March 2007 - Column:

Standing on top of the world

Frank Wright
Copperhead's
Day Hikes

By Frank Wright

“What did you do last month?”
“I watched the Super Bowl.  And the Academy Awards.”
“I did my taxes.”
“I followed the Anna Nicole stuff on Fox and CNN.”
“I climbed Mount Kilimanjaro.”

Stop!  Are we all feeling slightly diminished?  That is, everyone except Martha Seferian.  In February, she climbed Africa’s tallest mountain.  All 19,341 feet of it. 

Let’s put this feat in perspective.  Georgia’s highest mountain, Brasstown Bald, is 4,784 feet high.  Kilimanjaro, or Uhuru in Swahili, is over four times taller. Those who hike here also don’t have to worry about hypoxia (altitude sickness), glacial ice, or gale force wind chills registering at –8 to –15 degrees. Martha, her sister Eileen, and three other ladies overcame all of this to reach the fabled African summit.  Their expedition took six days to cover the twenty-five miles to the summit, allowing ample time for altitude acclimation, and two days for the precipitous descent.

The trek began at the Machame Gate, at 6,000 feet.  The party consisted of the five hikers, the principal guide, three assistant guides, and fourteen porters.  Martha spent most of the first day hiking in a monsoon as they traversed a rain forest to reach a campsite at 10,000 feet.  The second day she passed through grassland and scrub bushes to a height of 12,600 feet.  From this point on, she traveled absent any vegetation, over rocks and volcanic scree.  The talus gave way to snow and ice near the summit.

Day Four posed the most difficult challenge, a near vertical scramble up the Great Barranco Wall.  This massive stone face rose eight hundred feet high.  Martha at times used all fours to maneuver her way up the rock cliff, and she was amazed at the balance and agility of the porters, who scooted up the narrow incline with their heavy loads balanced on their heads.

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Campsite on the volcanic rock on the side of the mountain.

Day Five ended at a campsite at 15,300 feet, four thousand feet below the summit.  The afternoon sun was warm, and Martha was able to catch a nap in her tent.  This was unusual, because all of the hikers were having difficulty sleeping at altitude.  Martha also had very little appetite.  She found herself forcing food down to keep up her energy level (she lost five pounds during the hike).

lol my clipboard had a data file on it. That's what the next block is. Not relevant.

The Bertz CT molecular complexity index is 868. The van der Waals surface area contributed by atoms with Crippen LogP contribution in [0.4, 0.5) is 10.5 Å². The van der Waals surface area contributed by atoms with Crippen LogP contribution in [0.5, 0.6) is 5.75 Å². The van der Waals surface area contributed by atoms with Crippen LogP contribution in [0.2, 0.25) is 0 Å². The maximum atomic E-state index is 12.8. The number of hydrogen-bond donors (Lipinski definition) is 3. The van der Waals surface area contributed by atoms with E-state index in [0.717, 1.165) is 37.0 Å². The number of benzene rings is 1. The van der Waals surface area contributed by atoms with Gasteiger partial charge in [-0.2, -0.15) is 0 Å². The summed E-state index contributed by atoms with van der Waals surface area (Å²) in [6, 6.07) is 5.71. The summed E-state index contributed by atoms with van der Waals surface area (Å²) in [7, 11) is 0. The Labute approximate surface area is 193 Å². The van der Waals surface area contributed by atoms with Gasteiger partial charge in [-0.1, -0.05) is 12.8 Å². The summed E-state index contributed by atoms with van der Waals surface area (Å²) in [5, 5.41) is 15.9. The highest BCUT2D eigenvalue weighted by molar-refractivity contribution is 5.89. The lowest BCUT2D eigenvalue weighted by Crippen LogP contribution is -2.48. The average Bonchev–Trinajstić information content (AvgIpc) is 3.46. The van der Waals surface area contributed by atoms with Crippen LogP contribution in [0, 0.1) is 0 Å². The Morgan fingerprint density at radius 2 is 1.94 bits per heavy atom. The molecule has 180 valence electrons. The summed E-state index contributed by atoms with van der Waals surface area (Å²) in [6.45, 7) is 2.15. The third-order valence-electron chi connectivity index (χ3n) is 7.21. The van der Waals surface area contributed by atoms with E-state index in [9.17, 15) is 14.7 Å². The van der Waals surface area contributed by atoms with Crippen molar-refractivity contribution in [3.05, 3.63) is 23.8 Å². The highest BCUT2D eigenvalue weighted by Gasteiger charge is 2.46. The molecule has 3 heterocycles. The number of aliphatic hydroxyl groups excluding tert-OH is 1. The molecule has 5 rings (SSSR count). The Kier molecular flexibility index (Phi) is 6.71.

Her nap was a godsend, because she needed every bit of rest.  Day six, the final approach to the summit, actually began at 11:30 PM on the night of Day 5.  The group began a steady, methodical ascent, seemingly walking in slow motion.  The pace was designed to prevent oxygen debt as they climbed higher and higher.

Blessed with good weather since the monsoon on day one, they now found themselves in a howling windstorm.  The wind was a constant 25 mph, with some gusts up to 40 mph.  Martha feared that the final ascent might have to be called off because of the weather.  The principal guide said it was one of the five worst days he had ever experienced on the mountain.  They persevered.  Mental tenacity and self-discipline became far more important at this point than physical conditioning.  They continued their plodding pace in the darkness.  The only illumination came from the small arc from their headlamps, and they could see nothing to their left or right. They reached Stella Point on the rim of the volcanic crater at 7:30 AM.  From this point, it was another hour’s walk along the crater rim near the glacier to reach the summit at Uhuru Point.

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A cold, exhausted, but exhilarated Martha Seferian stands atop Mt. Kilimanjaro.

Martha expected a moment of exhilaration when she finally reached the top.  However, it was a bit chaotic.  Several hikers tried to take pictures and discovered that their cameras were frozen.  They had to take turns with the remaining cameras, making sure that each got a photo underneath the sign at the top.  One hiker wandered off to explore, which did not please the main guide.  Under those conditions there was no tarrying on the summit.  Shortly after they arrived they began a rapid descent.  Martha said that she sustained much more of a physical pounding coming down than she had in climbing up. 

All in all, she held up well.  She took diamox as a prophylactic throughout the expedition, and never had headaches or nausea. Her rigorous training regimen at Big Canoe stood her in good stead.  The only thing she would have done differently was to have made more trips up the steps at Amicalola Falls, to condition her for the long, unrelenting climbs.

I’m sure that all of you Oscar-watchers want to know what the well-dressed hiker was wearing on the Uhuru red carpet.  Martha was attired in boots with heavy expedition socks; capilene long underwear layered with fleece pants under rain pants; an expedition weight long sleeve underwear shirt, topped with another shirt, vest, windproof fleece, and rainjacket.  She topped off with a wool chapeau with a fleece liner, accessorized with a neck gaiter.  And wool mittens in lieu of white gloves.

Martha wanted a challenge, something that would push her to find out just how deep was her reservoir of strength and tenacity.  Obviously she succeeded in finding that reserve, and discovered that it was more than equal to the task.   Her advice to all of us wannabees is, “Do not try this unless you really, really want to do it.”  You will get wet, cold, tired, and drained to numbness by the long hours of inching up the mountain.  But if this is what you want, then prepare.  And go for it.

Martha, we salute you!


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